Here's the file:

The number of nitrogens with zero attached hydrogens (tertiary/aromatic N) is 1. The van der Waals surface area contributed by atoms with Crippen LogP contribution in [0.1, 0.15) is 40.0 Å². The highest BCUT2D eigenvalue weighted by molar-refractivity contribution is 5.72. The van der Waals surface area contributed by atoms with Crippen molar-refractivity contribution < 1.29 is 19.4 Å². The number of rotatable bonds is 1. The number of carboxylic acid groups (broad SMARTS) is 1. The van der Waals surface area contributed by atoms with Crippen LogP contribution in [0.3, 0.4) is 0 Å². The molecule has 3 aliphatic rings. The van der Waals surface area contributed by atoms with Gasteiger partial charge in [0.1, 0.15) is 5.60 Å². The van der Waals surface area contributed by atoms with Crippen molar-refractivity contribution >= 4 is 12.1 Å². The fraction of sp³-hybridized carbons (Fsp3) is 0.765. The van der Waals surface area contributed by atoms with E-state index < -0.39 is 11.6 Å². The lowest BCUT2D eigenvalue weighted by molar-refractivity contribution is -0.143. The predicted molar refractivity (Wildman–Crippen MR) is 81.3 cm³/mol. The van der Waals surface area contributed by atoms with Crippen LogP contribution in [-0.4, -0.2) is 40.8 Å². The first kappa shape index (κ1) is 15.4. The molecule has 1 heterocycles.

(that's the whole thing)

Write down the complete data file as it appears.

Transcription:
The number of nitrogens with zero attached hydrogens (tertiary/aromatic N) is 1. The van der Waals surface area contributed by atoms with Crippen LogP contribution in [0.1, 0.15) is 40.0 Å². The highest BCUT2D eigenvalue weighted by molar-refractivity contribution is 5.72. The van der Waals surface area contributed by atoms with Crippen molar-refractivity contribution < 1.29 is 19.4 Å². The number of rotatable bonds is 1. The number of carboxylic acid groups (broad SMARTS) is 1. The van der Waals surface area contributed by atoms with Crippen LogP contribution in [0.3, 0.4) is 0 Å². The molecule has 3 aliphatic rings. The van der Waals surface area contributed by atoms with Gasteiger partial charge in [0.1, 0.15) is 5.60 Å². The van der Waals surface area contributed by atoms with Crippen molar-refractivity contribution >= 4 is 12.1 Å². The fraction of sp³-hybridized carbons (Fsp3) is 0.765. The van der Waals surface area contributed by atoms with E-state index < -0.39 is 11.6 Å². The lowest BCUT2D eigenvalue weighted by molar-refractivity contribution is -0.143. The predicted molar refractivity (Wildman–Crippen MR) is 81.3 cm³/mol. The van der Waals surface area contributed by atoms with Crippen LogP contribution in [-0.4, -0.2) is 40.8 Å². The first kappa shape index (κ1) is 15.4. The molecule has 1 heterocycles.